Hyppo expounded that on the last Saturday of each month, from 8-11am, everyone in Rwanda between the ages of 18 and 65 performs Umuganda, “coming together in common purpose”. This mandatory community service consists of cleaning streets, doing maintenance work, trimming back bushes along roads. Not only does it keep Rwanda incredibly clean and improve community living conditions, it also promotes social cohesion and national unity, bringing people from all walks of life together to contribute to building the new Rwanda. 

Hyppo took me the next day to visit the Kigali Genocide Memorial. We wandered through the exhibits, which document the impact of the colonial period, the extremism of Hutu Power, the propaganda, the poverty, and the shooting down over Kigali on April 6, 1994 of the plane carrying the president, Juvénal Habyarimana, and the Burundian president, Cyprien Ntaryamira.  It was this act that unleashed the genocidal murder of a million Tutsi, while the international community did nothing, until the 100 days of killing was brought to an end by Gen Paul Kagame’s forces. The images and descriptions bring alive the horrors of those times. Particularly moving is the Children’s Room, with the smiling photos of happy children who should have lived to old age, but were instead cut down in their infancy. 

The memorial was designed by the UK-based Aegis Trust “as a place confronting the ideas which lead to genocide; not one which could alienate the children of perpetrators.” Hyppo was a frequent visitor. As we walked around the gardens, where the remains of 250,000 people are interred, he told me he came here to remember his father and other relatives who were murdered during the genocide. Written on a wall at the memorial are the words, “Take peace with you.” 

As we drove south out of Kigali, Hyppo spoke about the NGO he established called Be the Peace. “Peace is what you give,” he told me. “Everyone holds the key to peace.” He believes that the best way to stop the transmission of hate from one generation to another is to create activities that bring people together, young and old, those born of rape, children of perpetrators and survivors.

After 30 minutes or so, we turned off on to an unpaved track, winding past banana plants and sweet potatoes for a further quarter of an hour until Hyppo pulled the car to the side. We walked down the grassy hill together, passing grazing cattle, to the shores of Lake Cyohoha. Hyppo pointed out the site where he hoped to build a peace centre. He told me he was helping 400 families in different districts in Rwanda, working with both survivors and perpetrators to share stories, collaborate on community projects, build houses, grow vegetable gardens, and take care of cows. Through such initiatives, which he funds with donations and by contributing 20% of whatever he earns, he believes he can help to revive the humanity that was lost during the massacre. In 2019, he walked across Rwanda for 100 days to commemorate the 25th anniversary of the genocide. Everywhere he went, people offered him a bed and a meal. He never knew whether people were Tutsi or Hutu, survivors or perpetrators. Hyppo described how in April every year Rwandans come together in their communities to discuss what happened during the genocide, to remember those who were killed, to recognise how those who went to jail had returned to the community and been rehabilitated, and to promote national unity.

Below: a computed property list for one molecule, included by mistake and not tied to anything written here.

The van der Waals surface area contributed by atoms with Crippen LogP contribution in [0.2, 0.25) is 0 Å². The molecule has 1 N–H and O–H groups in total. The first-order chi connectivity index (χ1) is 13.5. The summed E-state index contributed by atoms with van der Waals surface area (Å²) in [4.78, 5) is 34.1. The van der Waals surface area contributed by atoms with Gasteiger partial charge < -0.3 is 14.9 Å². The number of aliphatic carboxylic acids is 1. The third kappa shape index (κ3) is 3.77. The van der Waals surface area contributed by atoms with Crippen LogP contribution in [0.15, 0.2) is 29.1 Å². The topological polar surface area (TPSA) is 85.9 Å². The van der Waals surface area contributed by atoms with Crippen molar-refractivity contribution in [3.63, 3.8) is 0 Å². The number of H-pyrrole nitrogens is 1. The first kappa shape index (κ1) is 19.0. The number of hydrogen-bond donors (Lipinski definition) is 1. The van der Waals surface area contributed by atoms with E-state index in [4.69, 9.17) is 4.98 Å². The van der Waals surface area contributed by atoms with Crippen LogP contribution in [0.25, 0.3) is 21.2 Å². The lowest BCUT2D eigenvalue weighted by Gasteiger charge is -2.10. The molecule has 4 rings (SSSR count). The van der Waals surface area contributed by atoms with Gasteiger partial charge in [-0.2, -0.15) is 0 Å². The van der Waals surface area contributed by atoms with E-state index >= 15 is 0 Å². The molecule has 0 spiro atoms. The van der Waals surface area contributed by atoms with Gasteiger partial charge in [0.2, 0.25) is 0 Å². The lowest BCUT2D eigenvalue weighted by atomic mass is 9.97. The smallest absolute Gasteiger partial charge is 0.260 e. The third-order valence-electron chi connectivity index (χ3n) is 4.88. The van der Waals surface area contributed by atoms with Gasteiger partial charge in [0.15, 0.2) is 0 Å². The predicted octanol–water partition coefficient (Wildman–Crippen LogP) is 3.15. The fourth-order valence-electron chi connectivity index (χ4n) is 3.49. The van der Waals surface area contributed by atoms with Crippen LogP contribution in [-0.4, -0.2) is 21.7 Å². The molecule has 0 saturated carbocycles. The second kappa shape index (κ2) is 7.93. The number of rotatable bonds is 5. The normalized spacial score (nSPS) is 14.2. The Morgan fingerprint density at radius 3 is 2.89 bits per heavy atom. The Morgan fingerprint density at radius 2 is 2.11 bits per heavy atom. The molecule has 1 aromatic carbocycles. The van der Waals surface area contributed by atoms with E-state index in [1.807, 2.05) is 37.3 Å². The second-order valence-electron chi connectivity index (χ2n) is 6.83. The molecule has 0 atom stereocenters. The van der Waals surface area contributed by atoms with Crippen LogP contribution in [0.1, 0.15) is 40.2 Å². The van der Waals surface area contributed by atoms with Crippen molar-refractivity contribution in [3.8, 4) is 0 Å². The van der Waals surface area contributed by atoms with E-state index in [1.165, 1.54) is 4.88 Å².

In addition to justice and social inclusion, addressing poverty and inequality has been key to improving stability in Rwanda. Rwandans are stratified into five Ubudehe categories, depending on household income. The system is used to identify and target households in need of assistance. The government has provided cash and cows to poor people; increased enrolment in primary and secondary schools; and improved access to basic services, particularly in rural areas. Quality of life has improved impressively over the last two decades – until Covid dealt its cruel blow.

However, praise for the country’s development progress is often tempered by international criticism at the suppression of dissent. Freedom House rates Rwanda as one of the least free countries in the world. Kagame was re-elected president for a seven-year term in 2017, with 98.8% of the vote, after an amendment to the constitution allowing a third term. If there is a plan for succession, it is not widely known or discussed. Yet Kagame’s domestic legitimacy appears to derive from ensuring security through national unity, building institutions to deliver services, and appointing capable officials to leadership positions. Rwanda today is one of the least corrupt countries in Africa, and has the highest percentage of women in parliament in the world (61%).

I enjoyed a final evening at the restaurant Choose Kigali, seated outside on a deck overlooking the city, between the owner, Emmanuel Nkuranga, and his brother, Innocent Nkurunziza. The brothers had invited me for dinner after we met earlier in the day when I was wandering around their art gallery admiring vibrant paintings, multimedia sculptures, and portraits of strong women.

On that warm January evening, under the light of the full moon, I could not help but reflect that Rwanda is so much more than the site of a genocide, a place to see mountain gorillas, or a destination for Britain’s deported asylum seekers. It’s a living testament to the power of humans to deal with trauma, to heal divisions, and to create a better future. Innocent took out his iPhone to show me a video of his new work, The River. The blurb explained: “The river represents life-force the continuous flow… the willingness to transform… to travel the journey once more – gaining knowledge – providing life – overcoming the continuous changes… adapting… meeting struggles… the river is life.”

Emma Sky is director of Yale’s International Leadership Center and author of The Unravelling: High Hopes and Missed Opportunities in Iraq and In a Time of Monsters: Travels Throught a Middle East in Revolt